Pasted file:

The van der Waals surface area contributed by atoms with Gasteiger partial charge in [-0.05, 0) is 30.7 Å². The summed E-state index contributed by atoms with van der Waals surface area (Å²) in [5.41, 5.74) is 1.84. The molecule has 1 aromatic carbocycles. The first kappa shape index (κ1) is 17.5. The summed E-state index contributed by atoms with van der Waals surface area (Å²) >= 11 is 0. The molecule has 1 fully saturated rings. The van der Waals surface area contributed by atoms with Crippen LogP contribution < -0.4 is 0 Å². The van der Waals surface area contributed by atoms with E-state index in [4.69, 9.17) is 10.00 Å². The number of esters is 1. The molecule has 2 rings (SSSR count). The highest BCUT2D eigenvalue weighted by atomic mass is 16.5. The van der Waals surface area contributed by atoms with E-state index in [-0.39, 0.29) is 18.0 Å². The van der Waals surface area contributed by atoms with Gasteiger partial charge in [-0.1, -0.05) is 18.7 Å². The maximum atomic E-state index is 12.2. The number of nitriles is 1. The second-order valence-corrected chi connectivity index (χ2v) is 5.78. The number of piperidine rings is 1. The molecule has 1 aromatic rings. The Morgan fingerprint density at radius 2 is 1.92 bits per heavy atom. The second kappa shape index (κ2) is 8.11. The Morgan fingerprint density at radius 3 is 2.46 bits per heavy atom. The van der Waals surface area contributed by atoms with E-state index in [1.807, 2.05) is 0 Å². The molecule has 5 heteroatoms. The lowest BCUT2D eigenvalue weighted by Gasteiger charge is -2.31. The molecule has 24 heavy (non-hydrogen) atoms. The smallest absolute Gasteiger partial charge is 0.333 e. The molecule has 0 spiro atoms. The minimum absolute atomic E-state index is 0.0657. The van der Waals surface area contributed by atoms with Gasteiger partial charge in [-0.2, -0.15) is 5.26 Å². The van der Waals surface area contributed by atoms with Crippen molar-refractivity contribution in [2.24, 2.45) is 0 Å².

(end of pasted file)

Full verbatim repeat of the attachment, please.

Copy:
The van der Waals surface area contributed by atoms with Gasteiger partial charge in [-0.05, 0) is 30.7 Å². The summed E-state index contributed by atoms with van der Waals surface area (Å²) in [5.41, 5.74) is 1.84. The molecule has 1 aromatic carbocycles. The first kappa shape index (κ1) is 17.5. The summed E-state index contributed by atoms with van der Waals surface area (Å²) >= 11 is 0. The molecule has 1 fully saturated rings. The van der Waals surface area contributed by atoms with Crippen LogP contribution < -0.4 is 0 Å². The van der Waals surface area contributed by atoms with E-state index in [4.69, 9.17) is 10.00 Å². The number of esters is 1. The molecule has 2 rings (SSSR count). The highest BCUT2D eigenvalue weighted by atomic mass is 16.5. The van der Waals surface area contributed by atoms with E-state index in [-0.39, 0.29) is 18.0 Å². The van der Waals surface area contributed by atoms with Gasteiger partial charge in [-0.1, -0.05) is 18.7 Å². The maximum atomic E-state index is 12.2. The number of nitriles is 1. The second-order valence-corrected chi connectivity index (χ2v) is 5.78. The number of piperidine rings is 1. The molecule has 1 aromatic rings. The Morgan fingerprint density at radius 2 is 1.92 bits per heavy atom. The second kappa shape index (κ2) is 8.11. The Morgan fingerprint density at radius 3 is 2.46 bits per heavy atom. The van der Waals surface area contributed by atoms with E-state index in [1.807, 2.05) is 0 Å². The molecule has 5 heteroatoms. The lowest BCUT2D eigenvalue weighted by Gasteiger charge is -2.31. The molecule has 24 heavy (non-hydrogen) atoms. The smallest absolute Gasteiger partial charge is 0.333 e. The molecule has 0 spiro atoms. The minimum absolute atomic E-state index is 0.0657. The van der Waals surface area contributed by atoms with Gasteiger partial charge in [-0.2, -0.15) is 5.26 Å². The van der Waals surface area contributed by atoms with Crippen molar-refractivity contribution in [2.24, 2.45) is 0 Å².